As a result of recognition by law, the beneficiary can apply directly to the chief clerk of the district court for a declaration of enforceability (Article 38 of the old Brussels I Regulation and Article 509-2(1) of the Code of Civil Procedure). This formality remains a requirement for the enforcement of a foreign judgment (this is also the case under the old Brussels I Regulation). However, this requirement was abolished by Regulation (EU) 1215/2012. Under the new Brussels I Regulation, a judgment given in one member state is enforceable in all other member states. There is no longer any need to apply for a declaration of enforceability.

For more information about this answer please contact: Anke Sprengel from Endrös-Baum Associés
3.3
What documents are required in support of an application for recognition and enforcement?
 
France
There is no longer any need to apply for a declaration of enforceability regarding a judgment given in a member state that falls within the scope of Regulation (EU) 1215/2012. The party seeking enforcement need only produce:

  • an original copy of the judgment and of the certificate of the judgment; and
  • if necessary, a duly certified translation into the language of the member state of enforcement.

In other cases, it depends on the subject matter of the foreign judgment (eg, family law, civil law or commercial law).

For more information about this answer please contact: Anke Sprengel from Endrös-Baum Associés
3.4
What fees are payable for recognition and enforcement?
 
France
No fees are payable for recognition and enforcement before the French civil courts. French justice is essentially cost free.

For more information about this answer please contact: Anke Sprengel from Endrös-Baum Associés
3.5
Is the applicant required to provide security for costs?
 
France
The provision of security for costs is generally not needed.

For more information about this answer please contact: Anke Sprengel from Endrös-Baum Associés
3.6
How long does it usually take to obtain a declaration of enforceability?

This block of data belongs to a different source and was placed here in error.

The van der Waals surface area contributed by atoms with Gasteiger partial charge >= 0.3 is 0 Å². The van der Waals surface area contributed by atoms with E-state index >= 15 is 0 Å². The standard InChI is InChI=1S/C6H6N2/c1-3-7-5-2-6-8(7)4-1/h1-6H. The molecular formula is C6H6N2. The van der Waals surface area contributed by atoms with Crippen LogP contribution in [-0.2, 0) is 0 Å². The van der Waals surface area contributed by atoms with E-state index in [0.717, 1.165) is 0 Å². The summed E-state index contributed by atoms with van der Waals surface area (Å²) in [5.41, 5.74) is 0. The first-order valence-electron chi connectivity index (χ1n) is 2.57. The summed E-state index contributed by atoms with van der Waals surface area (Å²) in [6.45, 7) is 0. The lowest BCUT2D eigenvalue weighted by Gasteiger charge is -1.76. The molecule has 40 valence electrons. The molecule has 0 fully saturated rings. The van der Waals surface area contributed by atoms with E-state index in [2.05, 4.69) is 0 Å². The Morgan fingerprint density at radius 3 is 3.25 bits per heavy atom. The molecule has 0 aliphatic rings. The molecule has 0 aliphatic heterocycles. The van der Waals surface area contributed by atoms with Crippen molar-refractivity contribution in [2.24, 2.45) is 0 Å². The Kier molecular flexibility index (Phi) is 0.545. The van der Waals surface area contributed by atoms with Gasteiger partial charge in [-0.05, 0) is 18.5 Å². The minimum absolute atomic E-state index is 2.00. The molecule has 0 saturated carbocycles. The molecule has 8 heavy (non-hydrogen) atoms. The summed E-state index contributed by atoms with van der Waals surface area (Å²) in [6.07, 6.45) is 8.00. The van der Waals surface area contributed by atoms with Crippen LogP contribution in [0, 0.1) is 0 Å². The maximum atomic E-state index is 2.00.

France
A judgment given in a member state that falls within the scope of Regulation (EU) 1215/2012 is immediately enforceable in another EU member state, without any need for a declaration of enforceability (see Article 39 of the new Brussels I Regulation).

In other cases, this usually takes about six months.

For more information about this answer please contact: Anke Sprengel from Endrös-Baum Associés
3.7
Can the applicant seek injunctive relief while the process is ongoing?
 
France
Under French law, the judgment debtor cannot obtain injunctive relief to prevent foreign judgment enforcement proceedings in France. The judgment creditor can be prevented from enforcing a foreign judgment only if bankruptcy proceedings have been initiated against the judgment debtor or if immunity from execution has been granted to the judgment debtor (eg, if it is a public legal entity or a state).

Otherwise, a foreign judgment can be enforced in France by way of an exequatur procedure before the relevant district court. In the event that the conditions of the exequatur are fulfilled, the court will grant exequatur. A foreign judgment in civil and commercial matters falling within the scope of the old Brussels I Regulation is, in general, recognised ipso jure in other member states without any special procedure being required. The judgment creditor need only apply for a declaration of enforceability (see Article 38(1) of the old Brussels I Regulation).

A judgment given in a member state that falls within the scope of Regulation (EU) 1215/2012 is immediately enforceable in another EU member state, without any need for a declaration of enforceability (see Article 39 of the new Brussels I Regulation).